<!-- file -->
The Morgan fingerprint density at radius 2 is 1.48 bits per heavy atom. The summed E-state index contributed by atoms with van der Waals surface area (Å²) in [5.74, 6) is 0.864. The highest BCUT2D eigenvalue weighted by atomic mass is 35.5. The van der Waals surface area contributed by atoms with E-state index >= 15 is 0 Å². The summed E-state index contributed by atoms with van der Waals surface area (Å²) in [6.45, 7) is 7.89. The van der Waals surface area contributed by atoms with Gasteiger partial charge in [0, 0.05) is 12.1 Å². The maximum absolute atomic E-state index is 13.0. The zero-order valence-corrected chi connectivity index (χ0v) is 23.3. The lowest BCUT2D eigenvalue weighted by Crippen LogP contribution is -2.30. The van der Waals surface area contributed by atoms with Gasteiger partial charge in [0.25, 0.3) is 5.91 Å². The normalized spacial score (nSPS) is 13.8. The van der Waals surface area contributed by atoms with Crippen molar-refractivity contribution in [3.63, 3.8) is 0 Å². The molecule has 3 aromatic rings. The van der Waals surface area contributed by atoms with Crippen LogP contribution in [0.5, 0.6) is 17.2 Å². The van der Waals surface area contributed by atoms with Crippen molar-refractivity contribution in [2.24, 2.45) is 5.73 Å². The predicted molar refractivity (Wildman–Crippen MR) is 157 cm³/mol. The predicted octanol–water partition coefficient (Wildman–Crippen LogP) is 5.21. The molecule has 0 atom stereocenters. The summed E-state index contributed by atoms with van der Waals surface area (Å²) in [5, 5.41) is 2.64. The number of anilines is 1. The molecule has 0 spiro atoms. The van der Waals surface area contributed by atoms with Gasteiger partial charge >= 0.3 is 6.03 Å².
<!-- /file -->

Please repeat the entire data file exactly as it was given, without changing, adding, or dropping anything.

The Morgan fingerprint density at radius 2 is 1.48 bits per heavy atom. The summed E-state index contributed by atoms with van der Waals surface area (Å²) in [5.74, 6) is 0.864. The highest BCUT2D eigenvalue weighted by atomic mass is 35.5. The van der Waals surface area contributed by atoms with E-state index >= 15 is 0 Å². The summed E-state index contributed by atoms with van der Waals surface area (Å²) in [6.45, 7) is 7.89. The van der Waals surface area contributed by atoms with Gasteiger partial charge in [0, 0.05) is 12.1 Å². The maximum absolute atomic E-state index is 13.0. The zero-order valence-corrected chi connectivity index (χ0v) is 23.3. The lowest BCUT2D eigenvalue weighted by Crippen LogP contribution is -2.30. The van der Waals surface area contributed by atoms with Gasteiger partial charge in [0.25, 0.3) is 5.91 Å². The normalized spacial score (nSPS) is 13.8. The van der Waals surface area contributed by atoms with Crippen molar-refractivity contribution in [3.63, 3.8) is 0 Å². The molecule has 3 aromatic rings. The van der Waals surface area contributed by atoms with Crippen LogP contribution in [0.5, 0.6) is 17.2 Å². The van der Waals surface area contributed by atoms with Crippen molar-refractivity contribution in [2.24, 2.45) is 5.73 Å². The predicted molar refractivity (Wildman–Crippen MR) is 157 cm³/mol. The predicted octanol–water partition coefficient (Wildman–Crippen LogP) is 5.21. The molecule has 0 atom stereocenters. The summed E-state index contributed by atoms with van der Waals surface area (Å²) in [5, 5.41) is 2.64. The number of anilines is 1. The molecule has 0 spiro atoms. The van der Waals surface area contributed by atoms with Gasteiger partial charge >= 0.3 is 6.03 Å².